611.60C31/7–2947: Telegram

The Under Secretary of State for Economic Affairs (Clayton 1) to the Under Secretary of State (Lovett)


3010. For Lovett from Clayton. As per arrangement, Mr. Minc2 called to see me in Geneva yesterday and he and Dr. Lychkowski, acting as interpreter, had lunch with me.

Mr. Mine stated that he hoped very much that Poland’s abstention from participation Paris conference3 would not have any effect on their trade relations with the United States and expressed the hope specifically that no barriers would be placed in the way of such trade.

I told Mr. Mine that the matter to which he referred was something that had taken place since I left home and that I was not in position to make any final statement on the subject but that my own view was that Poland’s refusal to take part in Paris conference was a political decision made for her by others; was contrary to the real interests and desires of Poland and that I did not believe should result in the erection of any barriers against normal commercial transactions between Poland and the United States. I added, however, that, in my opinion, such transactions would be on a different basis due to such decision. Upon being asked for an interpretation of this remark I stated that I felt sure under the circumstances Poland could not expect any assistance from the United States in the way of credits or otherwise; that when Poland had something to sell which we wanted to buy we would be in the market to purchase such commodities for cash and that when Poland wished to buy something which we had for sale I knew of no reason why she should not make such purchases also for cash.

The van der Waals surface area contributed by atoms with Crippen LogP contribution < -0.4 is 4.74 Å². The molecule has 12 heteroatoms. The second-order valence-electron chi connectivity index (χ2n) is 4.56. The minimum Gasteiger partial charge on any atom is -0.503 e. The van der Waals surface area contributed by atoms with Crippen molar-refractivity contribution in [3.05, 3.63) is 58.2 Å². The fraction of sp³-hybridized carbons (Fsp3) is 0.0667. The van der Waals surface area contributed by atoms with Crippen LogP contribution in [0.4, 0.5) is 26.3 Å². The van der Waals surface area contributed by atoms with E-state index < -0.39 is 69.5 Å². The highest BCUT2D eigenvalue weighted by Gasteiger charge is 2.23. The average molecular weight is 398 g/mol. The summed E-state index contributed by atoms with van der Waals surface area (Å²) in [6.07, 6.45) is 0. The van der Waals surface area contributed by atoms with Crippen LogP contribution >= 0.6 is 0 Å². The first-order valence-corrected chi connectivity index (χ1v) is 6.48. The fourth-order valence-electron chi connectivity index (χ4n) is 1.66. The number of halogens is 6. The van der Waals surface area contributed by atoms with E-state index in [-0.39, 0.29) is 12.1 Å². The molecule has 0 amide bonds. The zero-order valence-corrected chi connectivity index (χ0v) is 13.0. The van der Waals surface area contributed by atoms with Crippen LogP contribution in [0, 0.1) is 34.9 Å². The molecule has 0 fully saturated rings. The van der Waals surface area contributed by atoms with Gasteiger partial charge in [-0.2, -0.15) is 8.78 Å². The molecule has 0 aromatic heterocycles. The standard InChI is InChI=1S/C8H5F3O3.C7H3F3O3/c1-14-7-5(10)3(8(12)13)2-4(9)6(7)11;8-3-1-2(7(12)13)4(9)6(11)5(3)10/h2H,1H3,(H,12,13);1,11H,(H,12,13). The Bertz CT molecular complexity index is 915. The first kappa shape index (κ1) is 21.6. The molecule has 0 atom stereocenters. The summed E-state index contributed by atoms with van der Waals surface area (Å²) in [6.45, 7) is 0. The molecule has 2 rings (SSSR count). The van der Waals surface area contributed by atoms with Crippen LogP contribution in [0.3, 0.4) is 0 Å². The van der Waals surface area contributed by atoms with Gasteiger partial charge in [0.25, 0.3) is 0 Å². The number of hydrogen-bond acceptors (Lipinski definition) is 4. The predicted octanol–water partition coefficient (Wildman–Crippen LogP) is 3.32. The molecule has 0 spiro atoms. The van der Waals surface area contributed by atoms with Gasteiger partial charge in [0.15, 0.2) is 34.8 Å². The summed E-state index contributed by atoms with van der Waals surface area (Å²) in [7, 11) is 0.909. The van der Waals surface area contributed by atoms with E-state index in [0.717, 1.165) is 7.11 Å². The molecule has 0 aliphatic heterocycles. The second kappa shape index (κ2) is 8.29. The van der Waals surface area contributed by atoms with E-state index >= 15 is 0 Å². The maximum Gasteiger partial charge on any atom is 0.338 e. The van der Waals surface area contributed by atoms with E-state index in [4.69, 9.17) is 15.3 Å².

[Page 436]

I added that numerous incidents had recently occurred in the relations between the United States and Poland which gave us the impression that the Polish Government had an unfriendly attitude toward the United States. I did not include in these incidents the most recent one in which Poland refused to participate in the Paris conference of European nations for working out a plan for the rehabilitation of Europe because we had the distinct impression that this decision was one that was made for Poland against her interests and against her desires. I did refer to the demand of the Polish Government for the removal of the plane of our Air Attaché at Warsaw; the arrest of the air crew of the plane of the Harrison Mission4; the great delay and difficulty which our mission in Warsaw had in arranging contacts and conferences with American citizens in Poland; the refusal of Poland to enter into an aviation agreement with the United States, the attacks in the Polish press on the United States.

Mr. Minc said that there could be no question of an unfriendly attitude on the part of Poland toward the United States, that he knew very little about most of the incidents to which I had referred but he did know something about the so-called arrest of the crew of the plane of the Harrison Mission; that the facts were that the Harrison plane arrived with due notice and the compliance of all usual formalities but that the plane promptly returned to Berlin, reappearing at the airport at Warsaw after a lapse of 3 or 4 days and this time without any notice whatever or compliance with formalities and, under these circumstances, the people at the airport had no other recourse but to detain the members of the crew for a short period until they could get the necessary instructions; that this detention lasted only about 30 minutes or 1 hour at the most and that it certainly could not be referred to as an arrest.

Mr. Minc stated that he was only the Minister of Commerce and Industry of a small country and that he had nothing to do with important political decisions of the great powers but that he was deeply interested in maintaining friendly commercial relations with the west, that he was now in Paris engaged in the negotiation of a trade agreement between France and Poland, that the orientation of Poland’s economy lay mainly toward the west and that there was no reason so far as he knew why this should not continue and expand. He asked about the International Bank and whether the Paris matter would affect Poland’s application to the bank for credits with which to expand her productive capacity of coal.